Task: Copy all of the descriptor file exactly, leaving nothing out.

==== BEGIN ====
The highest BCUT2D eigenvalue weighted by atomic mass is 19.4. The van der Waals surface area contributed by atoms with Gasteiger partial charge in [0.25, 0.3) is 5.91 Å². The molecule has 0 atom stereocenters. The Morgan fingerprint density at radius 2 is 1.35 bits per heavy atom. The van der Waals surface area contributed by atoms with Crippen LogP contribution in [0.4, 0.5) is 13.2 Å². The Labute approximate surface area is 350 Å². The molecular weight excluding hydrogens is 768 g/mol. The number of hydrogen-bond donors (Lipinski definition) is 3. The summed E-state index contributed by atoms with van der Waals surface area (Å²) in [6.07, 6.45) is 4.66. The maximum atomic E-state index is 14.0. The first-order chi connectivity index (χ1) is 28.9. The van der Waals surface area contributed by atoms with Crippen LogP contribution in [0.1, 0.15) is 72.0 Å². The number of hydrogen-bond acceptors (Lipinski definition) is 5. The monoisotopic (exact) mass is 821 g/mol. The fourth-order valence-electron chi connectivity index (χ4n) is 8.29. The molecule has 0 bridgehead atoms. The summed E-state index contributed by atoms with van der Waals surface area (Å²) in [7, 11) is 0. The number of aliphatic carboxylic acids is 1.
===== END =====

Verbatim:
The highest BCUT2D eigenvalue weighted by atomic mass is 19.4. The van der Waals surface area contributed by atoms with Gasteiger partial charge in [0.25, 0.3) is 5.91 Å². The molecule has 0 atom stereocenters. The Morgan fingerprint density at radius 2 is 1.35 bits per heavy atom. The van der Waals surface area contributed by atoms with Crippen LogP contribution in [0.4, 0.5) is 13.2 Å². The Labute approximate surface area is 350 Å². The molecular weight excluding hydrogens is 768 g/mol. The number of hydrogen-bond donors (Lipinski definition) is 3. The summed E-state index contributed by atoms with van der Waals surface area (Å²) in [6.07, 6.45) is 4.66. The maximum atomic E-state index is 14.0. The first-order chi connectivity index (χ1) is 28.9. The van der Waals surface area contributed by atoms with Crippen LogP contribution in [0.1, 0.15) is 72.0 Å². The number of hydrogen-bond acceptors (Lipinski definition) is 5. The monoisotopic (exact) mass is 821 g/mol. The fourth-order valence-electron chi connectivity index (χ4n) is 8.29. The molecule has 0 bridgehead atoms. The summed E-state index contributed by atoms with van der Waals surface area (Å²) in [7, 11) is 0. The number of aliphatic carboxylic acids is 1.